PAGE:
The Universal Destination of Creation and the Common Good

The Common Good is the good of the whole human family. When a couple marries, the individual spouses no longer seek each one’s individual good independent of the other but must pursue the good of the marriage, the couple, and the family they form. The same is true for the city, state, nation, the Church, and for all mankind—we form God’s family as his sons and daughters, so we must pursue the universal common good in the unity of the human family (see CCC 1911).

Pursuing the Common Good requires respect for the person (his fundamental and inalienable rights and freedoms), assuring each has what is needed to live a truly human life (food, clothing, health, security, education, work, right to establish a family, culture, suitable formation) while pursuing the group’s common good (see CCC 1906-1909). The common good needs a political community and state to defend, support, and promote a secure and just order (peace, stability, and collective defense) that recognizes and pursues the common good in civil society for all its citizens and other groups.

Pursuing the common good achieves the progress of persons, as it always puts persons before things; it is founded on truth, builds justice, and is animated by love (see CCC 1912).

God created the whole universe as a gift for his Son, Jesus Christ, and for all his human family. Thus all material goods are destined to benefit, at least indirectly, all human beings throughout time. This is called the universal destination of creation. So as stewards of creation, we must take care of the earth and its resources, master them by our work, and enjoy the fruits with everyone. While private ownership enables us to meet our personal and family needs, enhance our dignity by exercising our freedom and creativity, God calls us to use those private goods in ways that foster peace and solidarity among all the children of his family—private property can never be hoarded or used in a selfish way.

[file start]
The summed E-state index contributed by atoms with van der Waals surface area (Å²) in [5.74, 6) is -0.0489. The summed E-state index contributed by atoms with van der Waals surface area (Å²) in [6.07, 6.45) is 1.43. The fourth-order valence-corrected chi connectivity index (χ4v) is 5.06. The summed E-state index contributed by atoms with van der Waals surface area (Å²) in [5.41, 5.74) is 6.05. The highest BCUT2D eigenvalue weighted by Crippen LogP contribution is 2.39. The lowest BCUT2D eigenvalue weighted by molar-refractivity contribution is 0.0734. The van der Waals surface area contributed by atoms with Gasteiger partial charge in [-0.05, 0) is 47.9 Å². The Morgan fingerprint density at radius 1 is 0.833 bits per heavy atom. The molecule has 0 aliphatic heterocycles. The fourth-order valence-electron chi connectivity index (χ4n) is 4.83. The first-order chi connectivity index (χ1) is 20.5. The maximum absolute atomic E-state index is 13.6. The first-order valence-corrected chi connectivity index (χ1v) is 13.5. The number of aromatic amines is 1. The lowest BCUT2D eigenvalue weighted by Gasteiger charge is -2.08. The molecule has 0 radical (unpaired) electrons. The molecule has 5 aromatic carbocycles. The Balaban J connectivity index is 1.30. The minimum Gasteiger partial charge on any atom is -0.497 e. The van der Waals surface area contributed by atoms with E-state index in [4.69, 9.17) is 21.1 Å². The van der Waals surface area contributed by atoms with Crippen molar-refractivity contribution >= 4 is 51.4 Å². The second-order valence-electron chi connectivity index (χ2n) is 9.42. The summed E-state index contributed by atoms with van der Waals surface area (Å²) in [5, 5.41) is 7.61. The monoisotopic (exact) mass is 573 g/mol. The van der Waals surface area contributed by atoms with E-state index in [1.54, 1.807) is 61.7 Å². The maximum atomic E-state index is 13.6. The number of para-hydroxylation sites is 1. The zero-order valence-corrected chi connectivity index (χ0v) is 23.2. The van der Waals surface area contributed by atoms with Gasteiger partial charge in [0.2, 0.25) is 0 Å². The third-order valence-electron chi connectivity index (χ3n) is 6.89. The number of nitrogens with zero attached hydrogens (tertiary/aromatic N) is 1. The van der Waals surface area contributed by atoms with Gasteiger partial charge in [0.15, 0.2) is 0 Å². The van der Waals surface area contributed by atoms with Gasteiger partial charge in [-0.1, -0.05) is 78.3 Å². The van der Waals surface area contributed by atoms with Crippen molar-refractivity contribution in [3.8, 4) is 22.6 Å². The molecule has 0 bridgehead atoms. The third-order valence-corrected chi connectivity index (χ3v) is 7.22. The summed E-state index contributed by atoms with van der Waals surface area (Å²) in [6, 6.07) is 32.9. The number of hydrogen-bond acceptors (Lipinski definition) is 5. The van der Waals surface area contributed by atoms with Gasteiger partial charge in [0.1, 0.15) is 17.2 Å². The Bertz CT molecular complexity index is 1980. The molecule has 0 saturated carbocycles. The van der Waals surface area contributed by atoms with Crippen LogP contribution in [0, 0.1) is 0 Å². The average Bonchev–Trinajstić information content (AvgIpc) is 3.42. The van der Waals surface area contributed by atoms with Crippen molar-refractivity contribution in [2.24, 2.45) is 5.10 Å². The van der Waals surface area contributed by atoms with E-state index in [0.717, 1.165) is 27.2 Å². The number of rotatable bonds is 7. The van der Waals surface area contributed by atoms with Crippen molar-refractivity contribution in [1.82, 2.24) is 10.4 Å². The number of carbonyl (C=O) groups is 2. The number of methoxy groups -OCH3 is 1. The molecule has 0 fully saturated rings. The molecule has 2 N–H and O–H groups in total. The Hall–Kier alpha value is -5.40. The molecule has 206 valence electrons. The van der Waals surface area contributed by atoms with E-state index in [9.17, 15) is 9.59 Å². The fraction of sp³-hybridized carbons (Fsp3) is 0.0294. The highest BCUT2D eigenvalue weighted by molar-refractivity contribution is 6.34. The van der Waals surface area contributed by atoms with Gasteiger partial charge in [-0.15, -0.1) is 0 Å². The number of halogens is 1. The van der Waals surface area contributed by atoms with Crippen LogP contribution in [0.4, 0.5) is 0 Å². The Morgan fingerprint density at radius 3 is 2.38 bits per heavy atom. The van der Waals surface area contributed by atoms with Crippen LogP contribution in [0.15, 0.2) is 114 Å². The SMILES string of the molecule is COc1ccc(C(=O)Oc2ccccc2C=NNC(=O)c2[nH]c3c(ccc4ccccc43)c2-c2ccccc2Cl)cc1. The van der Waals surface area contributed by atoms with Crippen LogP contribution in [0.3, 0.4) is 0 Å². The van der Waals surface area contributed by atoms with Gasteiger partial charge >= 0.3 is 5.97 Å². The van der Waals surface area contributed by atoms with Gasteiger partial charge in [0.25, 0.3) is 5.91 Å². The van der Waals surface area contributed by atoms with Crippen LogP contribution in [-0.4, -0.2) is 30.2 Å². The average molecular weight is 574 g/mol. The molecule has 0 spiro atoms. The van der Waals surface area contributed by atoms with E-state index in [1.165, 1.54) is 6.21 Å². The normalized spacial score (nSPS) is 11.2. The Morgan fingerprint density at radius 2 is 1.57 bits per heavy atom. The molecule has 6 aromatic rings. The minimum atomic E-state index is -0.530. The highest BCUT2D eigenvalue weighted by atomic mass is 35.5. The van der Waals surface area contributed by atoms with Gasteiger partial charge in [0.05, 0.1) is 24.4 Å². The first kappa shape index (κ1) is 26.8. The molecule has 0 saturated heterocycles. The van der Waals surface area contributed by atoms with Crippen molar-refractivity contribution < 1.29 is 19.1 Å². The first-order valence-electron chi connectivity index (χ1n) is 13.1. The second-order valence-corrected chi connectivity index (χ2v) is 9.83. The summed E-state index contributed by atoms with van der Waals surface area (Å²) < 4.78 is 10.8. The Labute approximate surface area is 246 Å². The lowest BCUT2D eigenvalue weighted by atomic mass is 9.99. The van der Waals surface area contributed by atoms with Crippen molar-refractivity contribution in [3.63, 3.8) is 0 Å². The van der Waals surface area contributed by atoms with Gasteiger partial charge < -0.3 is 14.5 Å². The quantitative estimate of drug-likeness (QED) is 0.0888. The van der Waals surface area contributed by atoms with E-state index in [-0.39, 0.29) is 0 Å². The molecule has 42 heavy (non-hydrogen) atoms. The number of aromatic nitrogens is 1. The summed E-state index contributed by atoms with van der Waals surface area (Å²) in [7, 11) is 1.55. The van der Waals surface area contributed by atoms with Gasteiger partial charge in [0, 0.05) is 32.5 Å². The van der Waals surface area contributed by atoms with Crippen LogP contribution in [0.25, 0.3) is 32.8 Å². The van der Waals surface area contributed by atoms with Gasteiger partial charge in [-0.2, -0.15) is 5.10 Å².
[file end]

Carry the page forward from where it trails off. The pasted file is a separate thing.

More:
What is set forth by the 7th commandment? The seventh commandment requires respect for the universal destination and distribution of goods and the private ownership of them, as well as respect for persons, their property, and the integrity of creation. The Church also finds in this Commandment the basis for her social doctrine which involves the correct way of acting in economic, social and political life, the right and the duty of human labor, justice and solidarity among nations, and love for the poor (CCCC 503).

Human work and labor is a sharing in God’s work of creation. Thus it can sanctify us. It can also be redemptive by uniting its hardship with that of the Cross, while providing for sustenance and maintenance of one’s own life and family, and serving the human community.

Economic life is our way of working together in providing for the needs and welfare of all. An economic system must reflect and respect our human dignity by paying workers a living and just wage. The state has a right to regulate economic life for the welfare of all.

Applying the universal destination of goods to the earth, we must respect and protect the environment for current and future generations; as applying it to private property, we must use our body and the possessions we control for the good of all; applying it to national borders means that all locations are a gift to benefit all, and immigration laws should reflect this.

The breakdown of peace can be caused by structures of sin in our society, including unregulated financial capitalism, and local and international crime. This breakdown is also caused by cultural factors, especially in forms of ethics that are merely pragmatic and subjective, leading to the “dictatorship of relativism… inspired by criteria of power or profit. To be continued…

Father John Waiss is the pastor of St. Mary of the Angels Church in Chicago, Illinois. He is also a member of Opus Dei, the prelature founded by St. Josemaria Escriva.